Swaziland is a land-locked kingdom in southern Africa with a population of just over a million. It is Africa’s only absolute monarchy and is currently in the midst of significant economic, political and social struggles.
Many of these struggles can be traced back to the Kingdom’s absolute monarch - King Mswati.
King Mswati has ruled Swaziland since 1986 and under his rule all political parties in Swaziland have been banned for more than two decades.
Any political activists who attempt to organise - as the pro-democracy movement has - face the threat of harassment and often violence.
A typical example of the political repression faced by activists in Swaziland is the case of Maxwell Dlamini, President of the Swaziland National Union of Students, who was arrested, tortured and held for just under a year before being released by the Swazi security services.
Even today Maxwell is unable to return to his studies due his scholarship being withheld. As recently as last week three students were shot with rubber bullets by security services.
The willingness of those around King Mswati to use violence also appears to be worsening as Swaziland’s economic condition further deteriorates.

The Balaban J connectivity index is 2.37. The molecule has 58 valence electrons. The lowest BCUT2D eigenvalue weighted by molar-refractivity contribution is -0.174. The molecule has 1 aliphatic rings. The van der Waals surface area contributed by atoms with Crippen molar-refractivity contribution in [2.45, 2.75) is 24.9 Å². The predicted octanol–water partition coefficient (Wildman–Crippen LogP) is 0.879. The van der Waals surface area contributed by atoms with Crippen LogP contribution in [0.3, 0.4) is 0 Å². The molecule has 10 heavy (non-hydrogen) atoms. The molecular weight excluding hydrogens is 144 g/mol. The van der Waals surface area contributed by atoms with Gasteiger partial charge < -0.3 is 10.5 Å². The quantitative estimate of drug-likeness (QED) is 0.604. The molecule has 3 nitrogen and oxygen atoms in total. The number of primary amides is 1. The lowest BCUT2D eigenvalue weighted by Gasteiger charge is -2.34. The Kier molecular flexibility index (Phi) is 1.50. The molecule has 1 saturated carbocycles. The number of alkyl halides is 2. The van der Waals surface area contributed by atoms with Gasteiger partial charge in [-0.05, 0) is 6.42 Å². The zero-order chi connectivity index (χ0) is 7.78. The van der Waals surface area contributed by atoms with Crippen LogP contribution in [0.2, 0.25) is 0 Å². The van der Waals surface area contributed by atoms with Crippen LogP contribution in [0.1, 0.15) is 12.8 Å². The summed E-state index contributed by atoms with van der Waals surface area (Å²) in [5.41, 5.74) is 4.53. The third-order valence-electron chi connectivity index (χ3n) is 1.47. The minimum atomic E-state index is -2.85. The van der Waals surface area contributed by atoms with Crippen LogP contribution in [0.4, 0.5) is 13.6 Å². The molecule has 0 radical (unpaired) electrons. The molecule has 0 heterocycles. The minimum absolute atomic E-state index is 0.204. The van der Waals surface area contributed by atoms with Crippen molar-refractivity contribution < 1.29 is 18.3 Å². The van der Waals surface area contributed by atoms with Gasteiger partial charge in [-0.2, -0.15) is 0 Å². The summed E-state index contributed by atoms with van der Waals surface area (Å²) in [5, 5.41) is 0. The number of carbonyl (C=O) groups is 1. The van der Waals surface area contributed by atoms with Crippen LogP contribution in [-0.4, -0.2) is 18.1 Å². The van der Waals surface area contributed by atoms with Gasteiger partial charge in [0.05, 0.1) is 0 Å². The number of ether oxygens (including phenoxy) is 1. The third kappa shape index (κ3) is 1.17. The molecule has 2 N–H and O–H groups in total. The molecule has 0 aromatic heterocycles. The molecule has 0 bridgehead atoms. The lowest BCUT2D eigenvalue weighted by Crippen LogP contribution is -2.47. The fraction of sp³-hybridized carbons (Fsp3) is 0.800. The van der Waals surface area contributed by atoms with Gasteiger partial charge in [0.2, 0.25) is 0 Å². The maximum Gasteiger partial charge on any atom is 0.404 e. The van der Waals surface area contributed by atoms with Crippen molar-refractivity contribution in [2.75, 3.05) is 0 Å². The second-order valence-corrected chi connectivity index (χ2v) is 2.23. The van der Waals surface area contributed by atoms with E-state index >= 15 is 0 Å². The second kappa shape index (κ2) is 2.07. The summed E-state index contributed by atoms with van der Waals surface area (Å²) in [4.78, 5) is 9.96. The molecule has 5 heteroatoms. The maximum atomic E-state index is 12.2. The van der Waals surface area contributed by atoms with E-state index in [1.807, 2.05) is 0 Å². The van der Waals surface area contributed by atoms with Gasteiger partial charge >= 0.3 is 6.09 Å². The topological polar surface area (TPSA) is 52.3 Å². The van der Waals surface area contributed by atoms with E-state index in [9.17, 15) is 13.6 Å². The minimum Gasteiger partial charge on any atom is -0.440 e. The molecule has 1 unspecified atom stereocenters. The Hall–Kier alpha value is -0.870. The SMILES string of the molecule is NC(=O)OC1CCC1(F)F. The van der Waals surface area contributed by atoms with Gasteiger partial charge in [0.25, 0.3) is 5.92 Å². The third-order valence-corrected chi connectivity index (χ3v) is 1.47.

While King Mswati has a personal fortune in excess of $100m and caused outrage in Swaziland when he recently sent his wives on a no expenses spared trip to Las Vegas, Swaziland itself is actually gripped by an economic crisis.
Last year the University of Swaziland failed to open for the start of term, student grants (without which the majority of Swazi students would be unable to study) have been slashed and many hospitals are unable to buy the medicines they desperately need - a particular problem in the country that has the highest prevalence of HIV/AIDS and TB in the world.
Such is the extent of King Mswati’s economic mismanagement that the IMF recently withdrew its support for Swaziland’s economic recovery plan and the African Development Bank has refused to pay its budget support payment to the kingdom.
Worryingly repression is increasing being used by the Swazi security services as an everyday weapon. When the country’s teachers recently walked out on strike after the government refused its demand for a 4.5% wage increase – inflation in Swaziland is currently more than 9% - the government responded by sacking striking teachers, leading to the closure of numerous schools.
Protests by the striking teachers have also been met by the Swazi security services firing tear gas and rubber bullets.
This can also be seen as part of a wider pattern of trade union suppression. When the Trade Union Congress of Swaziland (TUCOSWA) called for a boycott of next year’s ‘elections’, they were swiftly deregistered by the government meaning they were no longer recognised by the government to formally represent workers.
The infringement of basic rights we in the UK take for granted, such as the right to join a political party and the right to protest without the fear of violence, are why we in the UK need to stand shoulder to shoulder with Swazis who are fighting for a democratic future.